For example, a group of people may each purchase 4 weeks worth of toilet paper at $X. 4 weeks worth of toilet paper may be “overkill” in the majority of circumstances, but if $X is an affordable price and there’s no hassle of having too much toilet paper, there is little reason to moderate toilet paper consumption even if 4 weeks worth is too much. If the price of toilet paper goes up to $2X, the same group of people may not be willing to pay the higher cost of having extra amounts of toilet paper since this will lead to less funds for other goods they may also want such as food, health supplements, etc.. In this scenario, there is an incentive for people to lower their consumption of toilet paper to what is essential to them in order to free up enough funds for other important goods. The end result is less shortages and ends being efficiently met given the available resources.

The Damages of Price Controls

While stores across the nation are experiencing unfortunate shortages of hand sanitizer and toilet paper, there is an even more unfortunate over-abundance of disastrous policy emanating from the political-sphere. A prime example is the newly implemented price ceilings in San Antonio, TX’s Bexar County. Judge Nelson Wolff (D) ordered groceries, beverages, toilet articles, ice, medicine, medical supplies and meals to keep the same prices as they did on Thursday 11:59 pm.

As mentioned before, higher prices cause consumers to adopt more frugal consumption patterns. If prices are held constant when they would have otherwise increased due to scarcity, the incentive for prudence is removed.

If stores have not placed limits on the amount of certain goods any given person can buy, people who do not arrive at stores early enough and/or pick up the goods quick enough will likely have to go without those goods for unspecified amounts of time. Since the artificially lower prices lessens the economic penalty of buying above ones needs, people who are in a position to pick up goods before others are likely to deplete the supply before others are able to make purchases. This situation harms those who cannot arrive at stores before the crowd. Those who work later than the average person or who are physically debilitated without available help are likely to be negatively impacted.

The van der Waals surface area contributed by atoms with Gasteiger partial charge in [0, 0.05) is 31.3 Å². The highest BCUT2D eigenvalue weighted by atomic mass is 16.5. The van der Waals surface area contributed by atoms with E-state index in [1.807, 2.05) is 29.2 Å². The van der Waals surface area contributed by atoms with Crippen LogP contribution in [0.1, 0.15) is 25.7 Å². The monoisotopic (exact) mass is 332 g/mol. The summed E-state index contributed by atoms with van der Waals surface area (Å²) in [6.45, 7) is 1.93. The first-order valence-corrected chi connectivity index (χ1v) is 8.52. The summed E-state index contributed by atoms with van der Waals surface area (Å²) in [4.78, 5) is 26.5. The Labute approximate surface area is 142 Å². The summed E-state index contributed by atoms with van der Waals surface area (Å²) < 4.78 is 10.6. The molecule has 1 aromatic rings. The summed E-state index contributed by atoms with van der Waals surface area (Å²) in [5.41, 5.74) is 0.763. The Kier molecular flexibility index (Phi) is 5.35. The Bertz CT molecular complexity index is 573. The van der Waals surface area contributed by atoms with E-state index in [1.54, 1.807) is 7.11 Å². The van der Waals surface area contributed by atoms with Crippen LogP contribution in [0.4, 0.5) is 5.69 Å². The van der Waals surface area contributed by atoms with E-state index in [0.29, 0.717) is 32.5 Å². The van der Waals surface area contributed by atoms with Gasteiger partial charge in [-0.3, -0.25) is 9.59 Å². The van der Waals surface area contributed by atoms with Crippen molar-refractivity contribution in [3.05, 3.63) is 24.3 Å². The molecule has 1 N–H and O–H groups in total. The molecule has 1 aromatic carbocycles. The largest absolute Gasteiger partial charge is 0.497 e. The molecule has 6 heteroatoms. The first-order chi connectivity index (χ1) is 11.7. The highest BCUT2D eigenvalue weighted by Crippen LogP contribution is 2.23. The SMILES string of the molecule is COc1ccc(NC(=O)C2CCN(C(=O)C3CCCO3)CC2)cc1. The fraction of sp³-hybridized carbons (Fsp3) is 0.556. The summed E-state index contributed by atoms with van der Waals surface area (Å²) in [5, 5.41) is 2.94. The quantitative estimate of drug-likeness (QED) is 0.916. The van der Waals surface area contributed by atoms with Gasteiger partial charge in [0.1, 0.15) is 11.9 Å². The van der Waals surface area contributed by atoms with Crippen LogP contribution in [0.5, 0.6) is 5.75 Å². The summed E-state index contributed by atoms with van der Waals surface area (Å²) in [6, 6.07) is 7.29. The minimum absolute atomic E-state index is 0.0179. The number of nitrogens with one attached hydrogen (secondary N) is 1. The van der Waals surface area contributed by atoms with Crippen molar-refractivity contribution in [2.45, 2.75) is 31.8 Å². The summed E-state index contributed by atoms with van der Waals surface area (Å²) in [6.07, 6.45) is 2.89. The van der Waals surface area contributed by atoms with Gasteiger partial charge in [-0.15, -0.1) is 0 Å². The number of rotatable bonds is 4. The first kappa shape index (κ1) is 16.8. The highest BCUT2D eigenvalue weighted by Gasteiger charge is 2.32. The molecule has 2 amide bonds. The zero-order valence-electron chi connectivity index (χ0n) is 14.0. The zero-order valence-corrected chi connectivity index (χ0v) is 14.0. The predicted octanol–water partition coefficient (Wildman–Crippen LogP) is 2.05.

Yet, if stores have placed limits on the amount of certain goods any given person can buy, this hampers consumers ability to optimize their bundle of goods. Each individual looking to buy goods may vary in disposable income, dependents needed to care for, underlying health conditions, and other factors that affect consumption patterns. Given the differences in these factors, each individual’s optimal amount of certain goods may also vary. For example, a person who cares for multiple children and a spouse is more often than not going require more goods than a loner.

Also, what constitutes an optimal bundle of goods may change over time. For instance, a light eater who lives alone may not have much need for vast amounts of toilet paper and opt to spend money on something else, like teeth whitening products. If this same person later suffers from diarrhea, the optimal bundle for this person would include less teeth whitening products and more toilet paper than before the diarrhea. This same person may have been fine with a limit of 2 units of toilet paper before his bowel problems, but when the problem occurs, the same person may need double that amount. The store limit in this case hinders the person from maximizing their well-being. Considering the incalculable changes that can occur in a person’s life that warrants a different consumption bundle and the amount of people who may rely on stores with purchasing limits to consume goods, this can have a pronounced effect on the general welfare.